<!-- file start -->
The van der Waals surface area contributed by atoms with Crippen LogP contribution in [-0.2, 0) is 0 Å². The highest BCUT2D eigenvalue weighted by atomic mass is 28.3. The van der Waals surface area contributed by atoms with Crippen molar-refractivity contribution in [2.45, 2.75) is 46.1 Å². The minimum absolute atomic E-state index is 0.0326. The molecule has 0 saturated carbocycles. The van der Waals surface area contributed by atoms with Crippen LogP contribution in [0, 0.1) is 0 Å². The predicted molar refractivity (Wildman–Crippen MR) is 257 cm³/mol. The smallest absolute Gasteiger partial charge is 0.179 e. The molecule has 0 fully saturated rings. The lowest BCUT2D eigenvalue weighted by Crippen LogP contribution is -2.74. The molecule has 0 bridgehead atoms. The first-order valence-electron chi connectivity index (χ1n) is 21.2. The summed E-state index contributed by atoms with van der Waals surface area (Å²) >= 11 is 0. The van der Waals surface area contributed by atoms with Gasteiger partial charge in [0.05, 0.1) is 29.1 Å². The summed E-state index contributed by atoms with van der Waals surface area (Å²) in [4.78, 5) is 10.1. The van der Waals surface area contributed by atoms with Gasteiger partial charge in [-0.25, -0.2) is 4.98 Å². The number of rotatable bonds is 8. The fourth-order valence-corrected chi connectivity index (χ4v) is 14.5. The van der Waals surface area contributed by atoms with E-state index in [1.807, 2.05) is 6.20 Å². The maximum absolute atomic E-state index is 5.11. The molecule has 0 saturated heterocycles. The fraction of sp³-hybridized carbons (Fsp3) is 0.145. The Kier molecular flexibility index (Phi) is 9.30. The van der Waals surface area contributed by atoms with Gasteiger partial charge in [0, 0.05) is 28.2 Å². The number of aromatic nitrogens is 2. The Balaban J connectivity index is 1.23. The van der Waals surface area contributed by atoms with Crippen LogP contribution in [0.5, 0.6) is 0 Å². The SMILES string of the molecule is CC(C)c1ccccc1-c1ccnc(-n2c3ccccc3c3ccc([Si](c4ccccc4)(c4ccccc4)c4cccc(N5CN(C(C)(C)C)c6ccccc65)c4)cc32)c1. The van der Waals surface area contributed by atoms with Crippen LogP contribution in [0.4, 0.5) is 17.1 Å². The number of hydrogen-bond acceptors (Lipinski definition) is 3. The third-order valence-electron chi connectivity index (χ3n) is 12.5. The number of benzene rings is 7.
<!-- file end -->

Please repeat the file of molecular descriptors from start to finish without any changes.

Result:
The van der Waals surface area contributed by atoms with Crippen LogP contribution in [-0.2, 0) is 0 Å². The highest BCUT2D eigenvalue weighted by atomic mass is 28.3. The van der Waals surface area contributed by atoms with Crippen molar-refractivity contribution in [2.45, 2.75) is 46.1 Å². The minimum absolute atomic E-state index is 0.0326. The molecule has 0 saturated carbocycles. The van der Waals surface area contributed by atoms with Crippen LogP contribution in [0, 0.1) is 0 Å². The predicted molar refractivity (Wildman–Crippen MR) is 257 cm³/mol. The smallest absolute Gasteiger partial charge is 0.179 e. The molecule has 0 fully saturated rings. The lowest BCUT2D eigenvalue weighted by Crippen LogP contribution is -2.74. The molecule has 0 bridgehead atoms. The first-order valence-electron chi connectivity index (χ1n) is 21.2. The summed E-state index contributed by atoms with van der Waals surface area (Å²) >= 11 is 0. The van der Waals surface area contributed by atoms with Gasteiger partial charge in [0.05, 0.1) is 29.1 Å². The summed E-state index contributed by atoms with van der Waals surface area (Å²) in [4.78, 5) is 10.1. The van der Waals surface area contributed by atoms with Gasteiger partial charge in [-0.25, -0.2) is 4.98 Å². The number of rotatable bonds is 8. The fourth-order valence-corrected chi connectivity index (χ4v) is 14.5. The van der Waals surface area contributed by atoms with E-state index in [1.807, 2.05) is 6.20 Å². The maximum absolute atomic E-state index is 5.11. The molecule has 0 saturated heterocycles. The fraction of sp³-hybridized carbons (Fsp3) is 0.145. The Kier molecular flexibility index (Phi) is 9.30. The van der Waals surface area contributed by atoms with Gasteiger partial charge in [0, 0.05) is 28.2 Å². The number of aromatic nitrogens is 2. The Balaban J connectivity index is 1.23. The van der Waals surface area contributed by atoms with Crippen LogP contribution in [0.5, 0.6) is 0 Å². The SMILES string of the molecule is CC(C)c1ccccc1-c1ccnc(-n2c3ccccc3c3ccc([Si](c4ccccc4)(c4ccccc4)c4cccc(N5CN(C(C)(C)C)c6ccccc65)c4)cc32)c1. The van der Waals surface area contributed by atoms with Crippen LogP contribution in [0.4, 0.5) is 17.1 Å². The number of hydrogen-bond acceptors (Lipinski definition) is 3. The third-order valence-electron chi connectivity index (χ3n) is 12.5. The number of benzene rings is 7.